How do you choose which promotional sports clothing item is best for you? Here are the questions we will ask of you to help you decide what you are after. The range of potential products is vast and so we try to understand what you are using the product for and what you are trying to achieve.

Promotion or Performance of Fabric

For most promotional clothing this consideration holds true. Are you trying to make a ‘loud’ noise or are you wanting to take into account the usage of the item. For example choosing work wear demands that a harder wearing product is vital or the brand will look very tired sat on faded and shrunken clothing. For sport this is a more important question.

If the sole intention is to create a product as a giveaway which shows the brand then a simple and inexpensive cotton or poly-cotton shirt is ideal. Think of the promotional shirt in the goody-bag given at the end of the 10K or cycling event. The objective here is to show the brand and the message.

If however you want the product to be used as a sporting product then you will need a performance fabric. For most sports this means a polyester shirt. Why polyester? Well, it has moisture wicking properties unlike a natural fibre which hangs on to moisture polyester does not. Cotton will absorb 7% of its weight in water, polyester only 0.4%. Polyester is also quick drying, crease resistant and generally tougher. There are various types of polyester where the weave improves matters even more.


There are essentially three ways to decorate a shirt:

  • Printing - transfer or screen
  • Embroidery
  • Sublimation


The area to be decorated and the number of items to be printed clearly has a major impact on cost  but in general printing is the cheapest option – whether screen or transfer printing. Transfer printing works well for personalisation of names and numbers and screen would be the choice for larger volumes of printing. Biggest issue with printing is that if used on a ‘wicking’ fabric the print will prevent the wicking properties. This can be a problem if the print area is large and particularly bad for transfer prints.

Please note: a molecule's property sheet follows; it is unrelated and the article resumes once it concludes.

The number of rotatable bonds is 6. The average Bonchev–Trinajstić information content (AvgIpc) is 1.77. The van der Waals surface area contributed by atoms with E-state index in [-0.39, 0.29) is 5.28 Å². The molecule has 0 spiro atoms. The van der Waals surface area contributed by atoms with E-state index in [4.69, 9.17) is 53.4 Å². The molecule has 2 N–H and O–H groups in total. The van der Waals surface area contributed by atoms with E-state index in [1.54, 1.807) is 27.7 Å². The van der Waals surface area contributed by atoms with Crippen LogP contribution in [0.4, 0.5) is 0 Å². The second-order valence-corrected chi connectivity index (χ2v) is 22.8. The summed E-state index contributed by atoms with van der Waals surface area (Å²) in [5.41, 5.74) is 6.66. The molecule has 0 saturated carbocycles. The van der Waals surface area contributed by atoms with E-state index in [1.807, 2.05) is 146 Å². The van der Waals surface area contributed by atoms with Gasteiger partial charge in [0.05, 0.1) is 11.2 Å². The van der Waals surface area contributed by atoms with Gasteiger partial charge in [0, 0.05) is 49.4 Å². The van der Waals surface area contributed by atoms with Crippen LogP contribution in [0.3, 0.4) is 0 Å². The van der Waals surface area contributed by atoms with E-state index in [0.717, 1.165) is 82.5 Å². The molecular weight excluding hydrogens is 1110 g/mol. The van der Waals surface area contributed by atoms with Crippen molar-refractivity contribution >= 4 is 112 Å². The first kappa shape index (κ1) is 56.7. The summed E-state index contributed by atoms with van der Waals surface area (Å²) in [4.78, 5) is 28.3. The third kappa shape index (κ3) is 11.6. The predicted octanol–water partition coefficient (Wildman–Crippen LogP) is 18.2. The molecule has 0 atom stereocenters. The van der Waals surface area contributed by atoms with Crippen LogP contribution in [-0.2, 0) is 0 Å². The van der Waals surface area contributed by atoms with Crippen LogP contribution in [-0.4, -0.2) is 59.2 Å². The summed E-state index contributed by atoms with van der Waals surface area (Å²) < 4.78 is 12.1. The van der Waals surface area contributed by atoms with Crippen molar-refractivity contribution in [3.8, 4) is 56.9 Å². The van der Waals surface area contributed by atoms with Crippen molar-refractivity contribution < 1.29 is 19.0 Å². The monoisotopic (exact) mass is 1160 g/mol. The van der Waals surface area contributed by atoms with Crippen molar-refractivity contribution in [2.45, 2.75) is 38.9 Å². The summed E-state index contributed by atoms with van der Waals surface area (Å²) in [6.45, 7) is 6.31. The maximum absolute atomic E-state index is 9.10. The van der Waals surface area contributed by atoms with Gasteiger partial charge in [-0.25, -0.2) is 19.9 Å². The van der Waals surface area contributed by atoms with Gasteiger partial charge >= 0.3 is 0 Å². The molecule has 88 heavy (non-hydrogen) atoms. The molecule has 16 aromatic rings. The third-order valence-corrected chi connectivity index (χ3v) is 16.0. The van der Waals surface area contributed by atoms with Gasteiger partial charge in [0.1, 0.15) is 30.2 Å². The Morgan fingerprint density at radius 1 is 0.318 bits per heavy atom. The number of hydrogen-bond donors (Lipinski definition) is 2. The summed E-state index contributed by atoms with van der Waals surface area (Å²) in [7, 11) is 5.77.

Sometimes called sublimation print, strictly speaking is it not a print method. Sublimation involves using dies which colour the fabric. The dies being transferred using heat and a sublimation effect. The result is that, whilst more expensive, than printing, the ‘wicking’ properties of the fabric are not lost. Sublimation also allows for some very vibrant colours and the possibility of printing ‘edge to edge’. Very common for cycling shirts, rugby and football shirts.


This works really well in small areas to create a badge or name on a shirt. The logo will be much harder wearing than a print technique but be careful with the fineness of the logo. You are limited by the number of stitches per inch which is generally coarser than print.


The final consideration is budget and how much to spend on each item. One word of caution here from our experience, whilst the cheapest t shirt giveaway might seem like the most cost effective this may not always be true. The audience for a shirt is not just the wearer but also the people who see the shirt. A high performance shirt which is used in practise and at the gym every week will attract more views than the cotton tee given away and used for gardening and DIY around the home! If measured by the number of views the shirt gets the cheapest is not always what it seems.

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